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The “self help” doctrine: Employer can’t unilaterally fire an employee for gathering company documents to bolster her claim of bias

It is not unusual for a client to show me company documents in order to evaluate the merits of a claim. On more than one occasion, when I cite these documents in correspondence with defense counsel, they insist that the employee violated company policy by sharing these documents with an outside party. I, like other plaintiff’s counsel, respond that company policy does not trump the law on illegal discrimination. Some times, the company threatens to file a counterclaim against the employee for disclosing the documents.

In a decision that many in the employment law bar are calling a “game-changer,” the Massachusetts Supreme Judicial Court resolved this issue for the employment law bar. The plaintiff, an associate at a large law firm, claimed that after she reported that a partner made inappropriate comments to her, she began to receive retaliatory negative evaluations. After the plaintiff took maternity leave and was demoted, she began searching the firm’s document management system for evidence to support her discrimination claims.  She shared these documents with her attorney. The firm then fired her, claiming she violated her ethical obligations to the firm. Notably, the sensitive documents the plaintiff discovered were saved publicly on the firm’s system so that anybody could access them.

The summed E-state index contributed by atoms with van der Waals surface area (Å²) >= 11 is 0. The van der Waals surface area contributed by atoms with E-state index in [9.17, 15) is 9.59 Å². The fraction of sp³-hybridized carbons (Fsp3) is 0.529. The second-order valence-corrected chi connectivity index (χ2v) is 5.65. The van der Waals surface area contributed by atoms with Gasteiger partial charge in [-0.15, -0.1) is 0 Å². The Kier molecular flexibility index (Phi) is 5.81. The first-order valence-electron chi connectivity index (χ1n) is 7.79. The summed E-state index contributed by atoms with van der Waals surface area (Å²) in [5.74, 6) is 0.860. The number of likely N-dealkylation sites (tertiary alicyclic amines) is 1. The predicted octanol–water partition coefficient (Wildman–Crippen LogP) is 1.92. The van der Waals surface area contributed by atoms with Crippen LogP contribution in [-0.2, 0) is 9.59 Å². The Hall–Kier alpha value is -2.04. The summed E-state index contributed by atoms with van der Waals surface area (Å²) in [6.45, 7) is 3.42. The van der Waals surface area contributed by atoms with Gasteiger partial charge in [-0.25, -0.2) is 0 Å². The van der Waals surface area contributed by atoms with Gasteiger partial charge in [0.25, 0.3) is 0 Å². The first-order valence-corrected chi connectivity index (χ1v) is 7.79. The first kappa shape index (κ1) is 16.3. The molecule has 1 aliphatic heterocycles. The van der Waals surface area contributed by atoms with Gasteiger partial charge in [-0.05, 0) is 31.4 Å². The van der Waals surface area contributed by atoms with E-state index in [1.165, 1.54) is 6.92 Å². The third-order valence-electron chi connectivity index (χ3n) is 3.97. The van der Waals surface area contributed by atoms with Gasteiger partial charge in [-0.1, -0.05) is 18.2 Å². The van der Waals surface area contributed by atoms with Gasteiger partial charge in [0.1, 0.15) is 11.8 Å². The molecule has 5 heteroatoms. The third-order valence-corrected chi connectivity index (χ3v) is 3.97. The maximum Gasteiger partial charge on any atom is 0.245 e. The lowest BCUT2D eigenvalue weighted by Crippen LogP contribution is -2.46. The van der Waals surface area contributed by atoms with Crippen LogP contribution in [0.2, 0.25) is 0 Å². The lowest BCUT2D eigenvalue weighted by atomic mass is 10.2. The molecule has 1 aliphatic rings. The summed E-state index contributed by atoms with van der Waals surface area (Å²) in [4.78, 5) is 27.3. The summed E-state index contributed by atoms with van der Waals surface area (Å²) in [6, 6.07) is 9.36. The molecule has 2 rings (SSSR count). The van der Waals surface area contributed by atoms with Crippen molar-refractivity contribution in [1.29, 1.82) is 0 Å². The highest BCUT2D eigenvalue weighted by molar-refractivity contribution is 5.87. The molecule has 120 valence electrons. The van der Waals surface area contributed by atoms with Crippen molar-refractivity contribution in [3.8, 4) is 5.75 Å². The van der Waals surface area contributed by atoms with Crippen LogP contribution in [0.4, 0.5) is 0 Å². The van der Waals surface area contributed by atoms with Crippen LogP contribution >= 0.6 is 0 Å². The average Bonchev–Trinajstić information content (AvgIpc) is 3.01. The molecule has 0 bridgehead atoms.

In overturning summary judgment and ordering the case to go to trial, the Court held that “an employee’s accessing, copying, and forwarding of documents may, in limited circumstances, constitute protected activity, but only where the actions are reasonable in the totality of the circumstances.”

The court adopted a seven prong balancing test for self-help discovery:

  1. How the employee accessed the materials.
  2. The relevance of the materials balanced against any disruption of the employer’s business.
  3. The strength of the employee’s expressed reason for actually copying the document as opposed to simply telling his/her attorney about the content.
  4. What the employee actually did with the document.
  5. The nature and content of the document balanced against the employer’s need for confidentiality.
  6. The existence of clearly identified company policies protecting privacy and confidentiality.
  7. The public policy that favors the elimination of discrimination in the workplace.

The Court recognized that although a document may be privileged, that fact alone does not outweigh the other prongs. The Court ruled that the shield of confidentiality should not be turned into a sword to defeat discrimination claims by employees  whose proof of discrimination may be found in such confidential sources.

The reported decision is Verdrager v. Mintz Levin et al.

Pamela A. Smith
Law Office of Pamela A. Smith
233 Needham Street, Suite 540
Newton, MA 02464


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